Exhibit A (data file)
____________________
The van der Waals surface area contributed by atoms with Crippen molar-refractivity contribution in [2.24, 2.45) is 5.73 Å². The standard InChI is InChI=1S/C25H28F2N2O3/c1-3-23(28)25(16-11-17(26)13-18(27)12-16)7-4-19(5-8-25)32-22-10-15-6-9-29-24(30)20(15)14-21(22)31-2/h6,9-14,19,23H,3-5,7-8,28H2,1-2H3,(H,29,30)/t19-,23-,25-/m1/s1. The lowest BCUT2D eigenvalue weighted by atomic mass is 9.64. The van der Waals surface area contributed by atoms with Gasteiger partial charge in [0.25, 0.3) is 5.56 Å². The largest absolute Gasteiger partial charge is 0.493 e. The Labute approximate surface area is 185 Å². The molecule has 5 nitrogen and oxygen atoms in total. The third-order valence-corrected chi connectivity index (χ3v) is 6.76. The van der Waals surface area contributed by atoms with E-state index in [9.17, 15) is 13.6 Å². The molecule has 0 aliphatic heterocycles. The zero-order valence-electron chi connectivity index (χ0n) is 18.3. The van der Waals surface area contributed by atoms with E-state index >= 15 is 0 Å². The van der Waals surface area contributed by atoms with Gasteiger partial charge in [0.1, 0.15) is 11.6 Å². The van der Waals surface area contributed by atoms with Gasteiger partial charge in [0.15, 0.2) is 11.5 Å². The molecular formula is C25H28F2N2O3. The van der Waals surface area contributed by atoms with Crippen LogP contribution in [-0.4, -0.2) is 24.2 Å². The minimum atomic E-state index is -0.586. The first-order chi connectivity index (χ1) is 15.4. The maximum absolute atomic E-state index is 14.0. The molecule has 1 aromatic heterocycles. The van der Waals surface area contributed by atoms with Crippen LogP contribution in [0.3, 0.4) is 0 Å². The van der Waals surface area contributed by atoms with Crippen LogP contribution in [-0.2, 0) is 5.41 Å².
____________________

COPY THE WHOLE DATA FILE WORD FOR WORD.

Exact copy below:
The van der Waals surface area contributed by atoms with Crippen molar-refractivity contribution in [2.24, 2.45) is 5.73 Å². The standard InChI is InChI=1S/C25H28F2N2O3/c1-3-23(28)25(16-11-17(26)13-18(27)12-16)7-4-19(5-8-25)32-22-10-15-6-9-29-24(30)20(15)14-21(22)31-2/h6,9-14,19,23H,3-5,7-8,28H2,1-2H3,(H,29,30)/t19-,23-,25-/m1/s1. The lowest BCUT2D eigenvalue weighted by atomic mass is 9.64. The van der Waals surface area contributed by atoms with Gasteiger partial charge in [0.25, 0.3) is 5.56 Å². The largest absolute Gasteiger partial charge is 0.493 e. The Labute approximate surface area is 185 Å². The molecule has 5 nitrogen and oxygen atoms in total. The third-order valence-corrected chi connectivity index (χ3v) is 6.76. The van der Waals surface area contributed by atoms with E-state index in [9.17, 15) is 13.6 Å². The molecule has 0 aliphatic heterocycles. The zero-order valence-electron chi connectivity index (χ0n) is 18.3. The van der Waals surface area contributed by atoms with E-state index >= 15 is 0 Å². The van der Waals surface area contributed by atoms with Gasteiger partial charge in [0.1, 0.15) is 11.6 Å². The van der Waals surface area contributed by atoms with Gasteiger partial charge in [0.15, 0.2) is 11.5 Å². The molecular formula is C25H28F2N2O3. The van der Waals surface area contributed by atoms with Crippen LogP contribution in [-0.4, -0.2) is 24.2 Å². The minimum atomic E-state index is -0.586. The first-order chi connectivity index (χ1) is 15.4. The maximum absolute atomic E-state index is 14.0. The molecule has 1 aromatic heterocycles. The van der Waals surface area contributed by atoms with Crippen LogP contribution in [0.3, 0.4) is 0 Å². The van der Waals surface area contributed by atoms with Crippen LogP contribution in [-0.2, 0) is 5.41 Å².